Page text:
True or False: Your baby doesn’t need to see the dentist until all of their teeth have appeared.
If you answered “True,” you aren’t alone. Many parents don’t realize that a baby’s first dental visit should take place long before they have a mouthful of pearly whites. The American Dental Association recommends that all children see a dentist as soon as their first tooth appears or before their first birthday.
At Penn Dental Family Practice, our team of pediatric dentists wants every patient to have the best start toward a lifetime of good oral health. That starts with early dental care. Baby teeth (also known as deciduous teeth) are important for helping your child learn to talk and chew. They also help guide the permanent into place later on.
The importance of baby teeth is why we encourage you to schedule your baby’s first dental visit as soon as their first tooth appears. We also understand that you’re likely to have questions and concerns about what to expect during this visit.
Parents’ #1 Question: Why Does a Baby’s First Dental Visit Happen So Soon?
Many parents are surprised to learn that their infant needs to see a dentist so early in life. After all, baby teeth fall out, so why worry too much about them at this stage? Are cavities even a concern?
The short answer is, yes, cavities are a concern even for very young children. Any tooth is vulnerable to decay, but cavities aren’t the only issue that dentists look for during your baby’s first dental visit. Pediatric dentistry at this stage serves several purposes, including:
- Checking the development of the baby’s teeth
- Examining the lips, gums, tongue, and inside of the mouth for any signs of problems, such as a lip or tongue tie
- Cleaning your baby’s teeth
- Discussing oral care with you, including making recommendations related to oral care products and habits, as well as feeding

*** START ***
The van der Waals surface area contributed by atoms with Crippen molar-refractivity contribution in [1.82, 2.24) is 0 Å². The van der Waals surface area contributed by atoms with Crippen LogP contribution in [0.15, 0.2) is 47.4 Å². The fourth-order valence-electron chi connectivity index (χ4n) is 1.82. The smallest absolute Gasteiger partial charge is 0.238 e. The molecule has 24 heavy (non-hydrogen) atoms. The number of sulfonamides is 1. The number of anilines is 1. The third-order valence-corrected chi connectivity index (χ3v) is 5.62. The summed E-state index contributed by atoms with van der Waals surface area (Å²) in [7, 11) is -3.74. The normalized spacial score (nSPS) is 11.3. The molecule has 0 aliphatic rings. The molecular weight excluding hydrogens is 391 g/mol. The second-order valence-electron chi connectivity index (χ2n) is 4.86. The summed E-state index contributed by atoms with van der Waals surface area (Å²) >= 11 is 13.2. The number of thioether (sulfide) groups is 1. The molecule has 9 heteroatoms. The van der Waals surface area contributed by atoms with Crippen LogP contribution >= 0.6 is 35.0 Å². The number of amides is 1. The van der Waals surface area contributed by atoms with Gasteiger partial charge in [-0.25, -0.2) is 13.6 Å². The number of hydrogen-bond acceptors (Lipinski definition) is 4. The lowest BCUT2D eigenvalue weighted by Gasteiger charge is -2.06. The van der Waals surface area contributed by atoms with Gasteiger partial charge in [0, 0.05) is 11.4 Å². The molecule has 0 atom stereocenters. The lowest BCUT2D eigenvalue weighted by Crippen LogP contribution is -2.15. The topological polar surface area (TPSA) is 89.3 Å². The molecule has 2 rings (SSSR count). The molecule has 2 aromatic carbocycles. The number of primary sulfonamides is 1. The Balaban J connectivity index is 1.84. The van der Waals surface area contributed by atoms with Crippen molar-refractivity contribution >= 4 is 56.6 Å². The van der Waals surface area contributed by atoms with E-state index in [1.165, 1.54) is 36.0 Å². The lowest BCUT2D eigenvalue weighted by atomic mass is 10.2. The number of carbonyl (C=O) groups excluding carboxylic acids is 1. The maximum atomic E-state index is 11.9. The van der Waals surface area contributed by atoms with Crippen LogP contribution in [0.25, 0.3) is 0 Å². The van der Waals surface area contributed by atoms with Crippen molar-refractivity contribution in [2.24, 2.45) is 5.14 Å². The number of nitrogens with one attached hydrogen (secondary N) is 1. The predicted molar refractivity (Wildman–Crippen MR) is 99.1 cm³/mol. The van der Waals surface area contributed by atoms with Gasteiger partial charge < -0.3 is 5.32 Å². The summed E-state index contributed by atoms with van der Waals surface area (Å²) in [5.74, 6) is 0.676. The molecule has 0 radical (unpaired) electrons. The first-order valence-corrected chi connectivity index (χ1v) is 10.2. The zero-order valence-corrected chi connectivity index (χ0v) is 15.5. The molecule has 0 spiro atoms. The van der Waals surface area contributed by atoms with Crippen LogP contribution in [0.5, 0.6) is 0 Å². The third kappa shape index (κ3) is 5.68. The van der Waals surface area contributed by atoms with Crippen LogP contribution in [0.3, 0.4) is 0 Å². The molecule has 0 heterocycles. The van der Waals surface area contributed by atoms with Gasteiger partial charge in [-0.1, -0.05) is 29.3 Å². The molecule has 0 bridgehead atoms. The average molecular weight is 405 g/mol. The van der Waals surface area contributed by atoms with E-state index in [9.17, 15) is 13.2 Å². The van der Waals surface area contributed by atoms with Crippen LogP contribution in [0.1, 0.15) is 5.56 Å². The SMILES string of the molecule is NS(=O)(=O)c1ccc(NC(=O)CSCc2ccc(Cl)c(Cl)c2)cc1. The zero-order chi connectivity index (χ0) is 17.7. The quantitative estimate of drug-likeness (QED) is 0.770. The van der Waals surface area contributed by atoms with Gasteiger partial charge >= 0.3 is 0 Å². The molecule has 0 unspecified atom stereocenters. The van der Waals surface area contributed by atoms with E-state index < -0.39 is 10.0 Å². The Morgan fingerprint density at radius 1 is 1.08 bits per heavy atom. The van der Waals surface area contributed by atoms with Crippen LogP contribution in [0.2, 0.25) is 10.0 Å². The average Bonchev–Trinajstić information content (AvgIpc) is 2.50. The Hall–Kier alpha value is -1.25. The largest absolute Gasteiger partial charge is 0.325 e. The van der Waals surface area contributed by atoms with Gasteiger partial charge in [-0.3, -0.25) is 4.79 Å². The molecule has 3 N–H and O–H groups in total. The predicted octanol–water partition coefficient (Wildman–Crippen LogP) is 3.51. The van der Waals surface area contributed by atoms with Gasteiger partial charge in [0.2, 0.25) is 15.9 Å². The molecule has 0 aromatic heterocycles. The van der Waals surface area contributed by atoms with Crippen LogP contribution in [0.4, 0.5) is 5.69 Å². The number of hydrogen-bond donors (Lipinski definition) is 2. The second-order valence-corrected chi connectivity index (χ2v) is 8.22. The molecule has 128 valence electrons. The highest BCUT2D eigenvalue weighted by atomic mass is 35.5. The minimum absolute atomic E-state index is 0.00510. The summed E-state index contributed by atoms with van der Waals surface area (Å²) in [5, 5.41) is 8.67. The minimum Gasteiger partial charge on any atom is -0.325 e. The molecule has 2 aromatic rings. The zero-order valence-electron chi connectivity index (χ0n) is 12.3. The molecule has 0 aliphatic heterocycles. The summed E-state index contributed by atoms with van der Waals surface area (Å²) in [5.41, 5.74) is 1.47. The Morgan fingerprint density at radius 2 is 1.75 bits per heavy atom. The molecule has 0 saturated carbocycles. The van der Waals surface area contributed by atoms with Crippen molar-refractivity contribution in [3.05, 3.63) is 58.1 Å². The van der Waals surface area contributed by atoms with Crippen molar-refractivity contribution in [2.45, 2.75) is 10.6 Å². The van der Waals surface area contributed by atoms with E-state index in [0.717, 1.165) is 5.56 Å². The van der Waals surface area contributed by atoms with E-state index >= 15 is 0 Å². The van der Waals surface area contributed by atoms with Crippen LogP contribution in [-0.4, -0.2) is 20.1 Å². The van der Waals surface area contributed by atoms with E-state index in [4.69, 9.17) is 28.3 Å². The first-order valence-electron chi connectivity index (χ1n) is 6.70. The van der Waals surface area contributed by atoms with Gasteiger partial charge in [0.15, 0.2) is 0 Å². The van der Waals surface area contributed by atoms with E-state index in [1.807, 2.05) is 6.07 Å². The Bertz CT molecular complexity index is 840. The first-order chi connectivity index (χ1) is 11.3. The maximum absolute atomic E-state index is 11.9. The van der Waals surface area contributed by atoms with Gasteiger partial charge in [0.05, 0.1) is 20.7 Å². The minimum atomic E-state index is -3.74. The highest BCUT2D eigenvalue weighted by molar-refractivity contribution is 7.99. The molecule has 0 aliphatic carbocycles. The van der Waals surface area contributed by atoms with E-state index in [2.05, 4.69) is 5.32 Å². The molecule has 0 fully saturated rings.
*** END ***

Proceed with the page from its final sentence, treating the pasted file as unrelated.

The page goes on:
- Applying topical fluoride to help prevent cavities
- Answering your questions about infant oral care and what to expect
The American Academy of Pediatric Dentistry (AAPD) reports that when children receive regular preventive dental care as toddlers, they are less likely to need dental treatment when they are older. In addition to saving money and preventing discomfort, there’s also evidence that early dental care creates habits that support good oral health well into adulthood.
The first dentist appointment is designed to give the doctor a sense of your child’s overall oral health and recommend early intervention if necessary. Perhaps more importantly, though, the visit helps your little one become familiar with going to the dentist and what to expect. Dental anxiety and phobias are real, even among children, so the earlier you can start helping your child feel comfortable with going to the dentist, the more likely they are to feel confident later on—and the more likely they are to have good oral health.
Making the Most of the First Visit
Your baby’s first dental visit is probably going to be different from any other that you’ve experienced. Much of the appointment will be spent discussing your child’s health history and eating habits, as well as any concerns you have about their dental health.
For the exam, pediatric dentists typically work “knee to knee” with parents. You will sit in the dental chair and hold your baby while the dentist performs the exam, which only takes a few moments.
To ensure that the visit is as productive as possible:
- Schedule your child’s appointment for a time when they are awake and happy (avoid making appointments just before or during naptime)
- Feed your child and clean their teeth before the visit
- Bring a favorite blanket or stuffed animal for comfort
Pediatric dentists are specially trained in working with young patients—including those who may not always cooperate. You can rest assured that your provider will work with you to ensure your little one is happy and comfortable, and that the visit will go smoothly.
Caring for Your Little One’s Teeth
Keeping your baby’s new teeth as healthy as possible and establishing good habits means oral hygiene should start as soon as they are born. This includes:
- Using a soft, damp cloth to wipe their gums clean after feedings
- Cleaning their teeth twice per day with a soft-bristled baby toothbrush
- Keeping bacteria from entering your baby’s mouth by always rinsing bottles, pacifiers, utensils, and toys with fresh water—not saliva
- Avoiding “baby bottle tooth decay” by not sending your baby to bed with a bottle or sippy cup
Pediatric Dentistry at Penn Dental Medicine
Penn Dental Family Practice recommends that children see a dentist every six months, following their initial appointment. Most children continue to see the children’s dentist into their teen years. You can learn more about pediatric services at Penn Dental Family Practice by downloading our informative fact sheet, which provides details you need about how to take care of your child’s teeth.
If it’s time for your baby’s first dental visit, make an appointment or call 215-898-PDFP (7337).